Money management is a scary subject for a lot of people. However, budgeting is a lot easier than it seems. A few hours a month of planning can make handling your finances way less stressful.

Check out these nine tips that will take you from a nervous novice to a budgeting boss in no time.

#1 Remember that Budgeting Is Not a Punishment

It’s important to remember that budgeting is a tool that will give you peace of mind and increase your quality of life. It’s not a tool to punish yourself with worry. In a way, it’s self-care! Treat it accordingly.

Before you start, put some relaxing music on and eat some dark chocolate—it’s proven to calm you down.

#2 Look into Different Budgeting Strategies

Ask yourself why you’re budgeting. The answer will help you choose between different budgeting styles. Here are a few popular strategies to keep control of your cash:

  • 80/20 budgeting style – 80 percent of your income is spent, while 20 percent is saved.
  • 50/30/20 budgeting style – 50 percent of your income is spent on needs, 30 percent on wants, and 20 percent is saved.
  • FIRE – This handy acronym stands for “financial independence and retire early.” This budgeting strategy prioritizes getting out of debt as well as saving for retirement.
  • Envelope/Cash Only method – Withdraw the money allocated for a specific purpose, such as grocery or clothes shopping, and put it in an envelope. Only having that amount of cash to spend in that instance will prevent overspending.

#3 Take Advantage of Free Budgeting Resources

The internet is a treasure trove of information, and that applies to all things budgeting. From free budgeting spreadsheet templates to how-to videos, Google is your best friend in helping you bring your budgeting game to the next level.

#4 Specialize Your Strategy to Deal with Debt

Maybe you want to learn more about debt prevention. Or, you might want to figure out how to work toward paying off debts you already have. Your budget can be customized to help you tackle whatever your goals may be. There are specific budgeting styles that are tailored towards eliminating debt.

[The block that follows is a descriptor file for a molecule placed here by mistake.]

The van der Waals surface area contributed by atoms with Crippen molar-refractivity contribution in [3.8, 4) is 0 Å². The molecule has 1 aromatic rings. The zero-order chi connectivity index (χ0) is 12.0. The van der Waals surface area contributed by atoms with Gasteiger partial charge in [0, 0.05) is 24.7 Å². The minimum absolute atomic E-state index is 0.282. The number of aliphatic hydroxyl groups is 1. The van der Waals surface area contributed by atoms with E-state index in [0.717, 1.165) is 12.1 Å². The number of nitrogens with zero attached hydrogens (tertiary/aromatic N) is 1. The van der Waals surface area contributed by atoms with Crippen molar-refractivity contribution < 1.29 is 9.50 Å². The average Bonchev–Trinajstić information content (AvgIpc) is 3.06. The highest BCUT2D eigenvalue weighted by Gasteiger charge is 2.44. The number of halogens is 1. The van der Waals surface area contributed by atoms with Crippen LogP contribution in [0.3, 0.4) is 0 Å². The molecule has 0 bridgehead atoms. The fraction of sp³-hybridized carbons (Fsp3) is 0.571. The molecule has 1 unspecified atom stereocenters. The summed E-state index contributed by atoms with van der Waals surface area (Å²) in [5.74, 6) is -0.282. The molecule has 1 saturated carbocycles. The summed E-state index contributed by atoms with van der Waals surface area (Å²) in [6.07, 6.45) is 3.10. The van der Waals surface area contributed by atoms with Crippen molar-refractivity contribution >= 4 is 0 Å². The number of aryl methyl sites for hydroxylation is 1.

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Here are two:

  • Pay Yourself First – This style involves taking a set amount of money right from a direct deposit and putting it into savings or toward debt payments.
  • Debt Snowball – This method, created by Dave Ramsey, involves making minimum payments on larger debts and paying off smaller debts as fast as possible (rinse, and repeat).

#5 Consider Switching to a Mobile Wallet

Mobile wallets are mobile applications that give you access to your bank account and enable you to pay for certain purchases from your phone. Mobile wallets can assist with budgeting and tracking purchases and receipts. They can even be used to view loans.

#6 Set Up Automatic Bill Payments

You can now schedule automatic payments out of your account for certain bills, which helps to streamline the budgeting process. There is also an option to automatically move money from your direct deposit into your savings account, which is worth looking into as well.

#7 Seek Out Extra Help if Needed

It might be your economist uncle, that friend who went to business school, a wealth management service, or an online course on budgeting. If budgeting continues to stymie you for any reason, you should look for assistance, which can be free or paid, depending on the type.

Choose what suits your resources and needs best.

#8 Plan for Unexpected Expenses

The only thing predictable is life’s unpredictability! Do your best to plan for unexpected payments by putting aside what you can in your budget. That way, when your teenager “loses” their retainer again, or you get that surprise parking ticket, you can be prepared.

#9 Be Realistic in Your Planning

When you’re budgeting, it’s better to be realistic about your tendencies and actions. If you just know that you can’t live without that five-dollar iced coffee every day, factor it into your food budget.

It’s a lot easier to plan for things in advance than having to rearrange your budget after the purchases are made. However, you should perhaps consider making that iced coffee at home.

The Rewards of Budgeting

When you spend time mapping out your finances, the hours and the learning curve might seem like a chore, but it’s actually a great tradeoff. You’ll be secure in your spending and far more protected from the financial difficulties that come with the ups and downs of life.

All in all, you’ll be happier, secure, and with more headspace to devote to the rest of life: work, chores, Netflix binges, and all those paint-by-number nights (don’t forget the wine)!


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